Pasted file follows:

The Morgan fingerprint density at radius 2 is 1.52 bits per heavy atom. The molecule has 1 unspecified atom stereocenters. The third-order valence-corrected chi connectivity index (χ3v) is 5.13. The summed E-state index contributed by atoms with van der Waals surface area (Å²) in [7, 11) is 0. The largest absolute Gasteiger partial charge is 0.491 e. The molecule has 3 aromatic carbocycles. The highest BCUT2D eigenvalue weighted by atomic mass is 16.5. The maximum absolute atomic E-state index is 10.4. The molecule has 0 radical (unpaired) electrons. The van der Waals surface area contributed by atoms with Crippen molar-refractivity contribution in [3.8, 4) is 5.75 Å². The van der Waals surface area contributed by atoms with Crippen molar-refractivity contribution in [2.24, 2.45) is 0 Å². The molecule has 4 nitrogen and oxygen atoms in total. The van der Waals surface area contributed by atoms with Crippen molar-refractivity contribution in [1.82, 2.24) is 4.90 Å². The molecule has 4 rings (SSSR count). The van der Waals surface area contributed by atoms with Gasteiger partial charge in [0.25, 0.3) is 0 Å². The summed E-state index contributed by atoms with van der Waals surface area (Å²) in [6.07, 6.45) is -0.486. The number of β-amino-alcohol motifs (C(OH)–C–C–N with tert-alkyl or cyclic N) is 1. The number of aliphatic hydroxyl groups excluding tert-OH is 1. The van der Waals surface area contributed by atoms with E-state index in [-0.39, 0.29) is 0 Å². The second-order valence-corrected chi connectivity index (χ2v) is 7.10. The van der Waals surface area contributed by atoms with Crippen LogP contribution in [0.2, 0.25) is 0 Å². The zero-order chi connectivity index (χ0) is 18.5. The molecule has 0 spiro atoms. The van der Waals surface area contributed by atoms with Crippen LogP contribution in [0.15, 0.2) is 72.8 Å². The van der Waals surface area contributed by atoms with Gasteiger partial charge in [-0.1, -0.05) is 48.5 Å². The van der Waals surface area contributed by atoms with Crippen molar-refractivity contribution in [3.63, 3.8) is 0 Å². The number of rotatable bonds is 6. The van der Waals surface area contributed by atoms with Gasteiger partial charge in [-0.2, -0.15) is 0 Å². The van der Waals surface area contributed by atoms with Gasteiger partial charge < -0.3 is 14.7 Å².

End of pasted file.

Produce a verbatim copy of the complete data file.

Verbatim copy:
The Morgan fingerprint density at radius 2 is 1.52 bits per heavy atom. The molecule has 1 unspecified atom stereocenters. The third-order valence-corrected chi connectivity index (χ3v) is 5.13. The summed E-state index contributed by atoms with van der Waals surface area (Å²) in [7, 11) is 0. The largest absolute Gasteiger partial charge is 0.491 e. The molecule has 3 aromatic carbocycles. The highest BCUT2D eigenvalue weighted by atomic mass is 16.5. The maximum absolute atomic E-state index is 10.4. The molecule has 0 radical (unpaired) electrons. The van der Waals surface area contributed by atoms with Crippen molar-refractivity contribution in [3.8, 4) is 5.75 Å². The van der Waals surface area contributed by atoms with Crippen molar-refractivity contribution in [2.24, 2.45) is 0 Å². The molecule has 4 nitrogen and oxygen atoms in total. The van der Waals surface area contributed by atoms with Crippen molar-refractivity contribution in [1.82, 2.24) is 4.90 Å². The molecule has 4 rings (SSSR count). The van der Waals surface area contributed by atoms with Gasteiger partial charge in [0.25, 0.3) is 0 Å². The summed E-state index contributed by atoms with van der Waals surface area (Å²) in [6.07, 6.45) is -0.486. The number of β-amino-alcohol motifs (C(OH)–C–C–N with tert-alkyl or cyclic N) is 1. The number of aliphatic hydroxyl groups excluding tert-OH is 1. The van der Waals surface area contributed by atoms with E-state index in [-0.39, 0.29) is 0 Å². The second-order valence-corrected chi connectivity index (χ2v) is 7.10. The van der Waals surface area contributed by atoms with Crippen LogP contribution in [0.2, 0.25) is 0 Å². The zero-order chi connectivity index (χ0) is 18.5. The molecule has 0 spiro atoms. The van der Waals surface area contributed by atoms with Crippen LogP contribution in [0.15, 0.2) is 72.8 Å². The van der Waals surface area contributed by atoms with Gasteiger partial charge in [-0.1, -0.05) is 48.5 Å². The van der Waals surface area contributed by atoms with Crippen molar-refractivity contribution in [3.63, 3.8) is 0 Å². The number of rotatable bonds is 6. The van der Waals surface area contributed by atoms with Gasteiger partial charge in [-0.2, -0.15) is 0 Å². The van der Waals surface area contributed by atoms with Gasteiger partial charge < -0.3 is 14.7 Å².